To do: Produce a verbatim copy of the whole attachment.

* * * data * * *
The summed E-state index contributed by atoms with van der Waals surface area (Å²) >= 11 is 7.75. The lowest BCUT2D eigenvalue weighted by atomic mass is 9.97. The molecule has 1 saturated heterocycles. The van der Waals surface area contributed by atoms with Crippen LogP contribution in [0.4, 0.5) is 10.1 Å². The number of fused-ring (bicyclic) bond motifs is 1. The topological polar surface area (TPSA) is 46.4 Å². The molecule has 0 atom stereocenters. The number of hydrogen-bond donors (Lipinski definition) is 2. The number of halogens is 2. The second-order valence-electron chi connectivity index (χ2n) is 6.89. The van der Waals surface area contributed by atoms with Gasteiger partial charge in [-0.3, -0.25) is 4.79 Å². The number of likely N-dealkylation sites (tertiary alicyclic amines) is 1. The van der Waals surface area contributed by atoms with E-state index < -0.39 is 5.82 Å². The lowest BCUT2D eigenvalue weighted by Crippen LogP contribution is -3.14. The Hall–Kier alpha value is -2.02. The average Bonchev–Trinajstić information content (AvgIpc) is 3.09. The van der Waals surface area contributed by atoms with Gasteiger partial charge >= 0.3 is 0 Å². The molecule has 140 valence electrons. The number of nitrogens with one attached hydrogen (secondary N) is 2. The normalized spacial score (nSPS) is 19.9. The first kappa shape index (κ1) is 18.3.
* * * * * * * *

The summed E-state index contributed by atoms with van der Waals surface area (Å²) >= 11 is 7.75. The lowest BCUT2D eigenvalue weighted by atomic mass is 9.97. The molecule has 1 saturated heterocycles. The van der Waals surface area contributed by atoms with Crippen LogP contribution in [0.4, 0.5) is 10.1 Å². The number of fused-ring (bicyclic) bond motifs is 1. The topological polar surface area (TPSA) is 46.4 Å². The molecule has 0 atom stereocenters. The number of hydrogen-bond donors (Lipinski definition) is 2. The number of halogens is 2. The second-order valence-electron chi connectivity index (χ2n) is 6.89. The van der Waals surface area contributed by atoms with Gasteiger partial charge in [-0.3, -0.25) is 4.79 Å². The number of likely N-dealkylation sites (tertiary alicyclic amines) is 1. The van der Waals surface area contributed by atoms with E-state index < -0.39 is 5.82 Å². The lowest BCUT2D eigenvalue weighted by Crippen LogP contribution is -3.14. The Hall–Kier alpha value is -2.02. The average Bonchev–Trinajstić information content (AvgIpc) is 3.09. The van der Waals surface area contributed by atoms with Gasteiger partial charge >= 0.3 is 0 Å². The molecule has 140 valence electrons. The number of nitrogens with one attached hydrogen (secondary N) is 2. The normalized spacial score (nSPS) is 19.9. The first kappa shape index (κ1) is 18.3.